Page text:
UK – The extent to which fiduciary duties apply to asset managers and consultants is to be reviewed at the behest of the UK government – with the consultation seeking to learn if the duty's existing interpretation hampers long-term and environmental investing.

In a statement, the Department for Business, Innovation and Skills said the review by the Law Commission would "provide greater clarity" for institutional investors as to what they should consider when investing on behalf of members or customers.

The department said the review was a direct response to the Kay Review on long-term investing and that it would "seek to address concerns that these [fiduciary] duties are too often interpreted as a requirement to maximise short-term returns".

The terms of reference given to the Law Commission ask it to examine the extent to which the current legal definition of 'fiduciary duty' applies to investment managers, pension trustees and consultants.

Additionally, the impact of the prevailing definition on the ability to invest for the long term – "even where this may not be in the immediate financial interest" of beneficiaries – was also to be examined, including the extent to which ethical concerns can or must be taken into consideration.

The Law Commission said it would publish a consultation on the matter later this year, with the aim of releasing its recommendations by June 2014.

Speaking at the BIS parliamentary committee yesterday, business secretary Vince Cable said he was minded to accept the Commission's findings, and noted that its would likely require legislation.

Christine Berry, head of policy and research at ShareAction, said the review was a "major step" in ensuring existing law was not seen as a barrier to long-term investing.

"Fiduciary obligation should be the thread that keeps the investment industry connected to the needs of the people whose money they manage," she said. "It should not be seen as a straitjacket demanding the pursuit of short-term profit at any cost."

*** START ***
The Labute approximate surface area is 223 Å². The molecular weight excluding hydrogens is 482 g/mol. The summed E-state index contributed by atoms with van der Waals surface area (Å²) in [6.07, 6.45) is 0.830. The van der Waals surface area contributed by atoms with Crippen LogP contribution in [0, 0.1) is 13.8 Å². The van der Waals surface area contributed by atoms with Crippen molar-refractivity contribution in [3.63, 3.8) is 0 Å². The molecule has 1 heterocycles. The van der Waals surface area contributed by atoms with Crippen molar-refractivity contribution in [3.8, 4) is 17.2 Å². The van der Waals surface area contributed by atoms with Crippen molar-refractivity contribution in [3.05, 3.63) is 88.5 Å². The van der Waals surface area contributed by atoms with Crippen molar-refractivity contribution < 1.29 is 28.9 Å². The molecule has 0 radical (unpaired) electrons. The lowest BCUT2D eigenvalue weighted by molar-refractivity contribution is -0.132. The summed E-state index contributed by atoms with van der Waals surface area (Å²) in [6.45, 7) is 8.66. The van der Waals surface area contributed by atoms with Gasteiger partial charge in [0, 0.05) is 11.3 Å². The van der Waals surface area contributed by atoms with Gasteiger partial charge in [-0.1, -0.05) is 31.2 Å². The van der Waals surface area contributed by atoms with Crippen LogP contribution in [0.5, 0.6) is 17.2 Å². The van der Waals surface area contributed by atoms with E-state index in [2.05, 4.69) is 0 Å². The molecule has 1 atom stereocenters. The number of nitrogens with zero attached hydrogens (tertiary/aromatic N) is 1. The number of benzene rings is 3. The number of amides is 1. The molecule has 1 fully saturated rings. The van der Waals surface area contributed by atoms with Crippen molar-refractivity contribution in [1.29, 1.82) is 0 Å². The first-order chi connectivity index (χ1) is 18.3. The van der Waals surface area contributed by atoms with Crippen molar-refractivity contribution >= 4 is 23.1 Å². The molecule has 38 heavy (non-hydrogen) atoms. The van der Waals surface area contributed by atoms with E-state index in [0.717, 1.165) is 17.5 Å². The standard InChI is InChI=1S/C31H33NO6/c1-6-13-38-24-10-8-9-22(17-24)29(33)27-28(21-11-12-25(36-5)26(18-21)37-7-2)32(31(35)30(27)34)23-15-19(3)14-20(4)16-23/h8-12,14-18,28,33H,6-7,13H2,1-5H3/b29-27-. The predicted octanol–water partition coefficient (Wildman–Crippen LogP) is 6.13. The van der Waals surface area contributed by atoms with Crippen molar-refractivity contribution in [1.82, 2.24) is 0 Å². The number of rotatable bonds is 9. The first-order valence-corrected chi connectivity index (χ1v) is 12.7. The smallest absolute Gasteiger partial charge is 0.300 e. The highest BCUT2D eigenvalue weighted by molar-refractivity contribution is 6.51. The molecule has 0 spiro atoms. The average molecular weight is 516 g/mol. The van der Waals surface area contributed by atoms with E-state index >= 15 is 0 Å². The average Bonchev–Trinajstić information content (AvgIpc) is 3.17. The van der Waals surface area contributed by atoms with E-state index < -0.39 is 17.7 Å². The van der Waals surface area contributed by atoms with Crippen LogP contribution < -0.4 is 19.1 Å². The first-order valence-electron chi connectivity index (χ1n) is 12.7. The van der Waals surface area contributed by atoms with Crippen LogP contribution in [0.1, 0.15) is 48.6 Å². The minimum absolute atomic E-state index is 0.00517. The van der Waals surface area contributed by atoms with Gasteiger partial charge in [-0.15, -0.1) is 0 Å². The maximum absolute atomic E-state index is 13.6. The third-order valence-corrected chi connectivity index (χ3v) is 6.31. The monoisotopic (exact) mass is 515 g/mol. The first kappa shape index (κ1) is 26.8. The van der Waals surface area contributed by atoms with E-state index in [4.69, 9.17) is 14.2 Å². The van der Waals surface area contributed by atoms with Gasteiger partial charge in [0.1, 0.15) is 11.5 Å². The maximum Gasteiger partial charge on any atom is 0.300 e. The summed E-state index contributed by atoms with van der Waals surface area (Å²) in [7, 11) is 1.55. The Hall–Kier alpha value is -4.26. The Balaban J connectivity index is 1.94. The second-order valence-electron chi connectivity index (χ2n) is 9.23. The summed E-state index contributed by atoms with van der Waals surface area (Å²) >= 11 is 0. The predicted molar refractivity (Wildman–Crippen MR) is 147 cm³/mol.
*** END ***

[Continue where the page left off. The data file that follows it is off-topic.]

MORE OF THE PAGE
BIS said further that it had already asked the Financial Services Authority to examine to what extent regulation affected the standards it expected from institutional investors.

The incoming Financial Conduct Authority (FCA), the regulator created due to the split of the FSA's responsibilities, said in its recently released business plan for the next financial year that it would be reviewing the management of conflicts of interest where managers were acting as agents.

"This means that, when making investment decisions, or buying products and services for customers, asset managers must always act in customers' best interests, putting customers' interests ahead of their own and treating all their customers fairly," it said.

The FCA also criticised fund design, noting the rise of "hidden" fees and ever more complex charging structures.

"In 2013-14, we will undertake a project that will highlight the behaviours and practices of asset management firms in relation to charging structures that harm consumers," it said.

It also said it would be examining practices in the transition management (TM) business, noting that, as a manager's hire by pension funds was often unadvised, information could be "irregular when negotiating and reviewing such transactions".

"The use of affiliates by transition managers, unclear fee structures and complex legal and pre/post-transition documentation can result in poor customer outcomes," it said, noting there could be an "immediate" impact on pension funds.

"There is evidence the level of transparency and market conduct among TM participants is not to the standard we require," it continued.

"In 2013-14, we will undertake a project to review practices across the main TM industry participants to assess whether customers are being treated fairly."

The publication of the FCA's business plan comes shortly after the Investment Management Association argued that improving fiduciary standards across the industry would help lower fees by better aligning asset managers with end clients.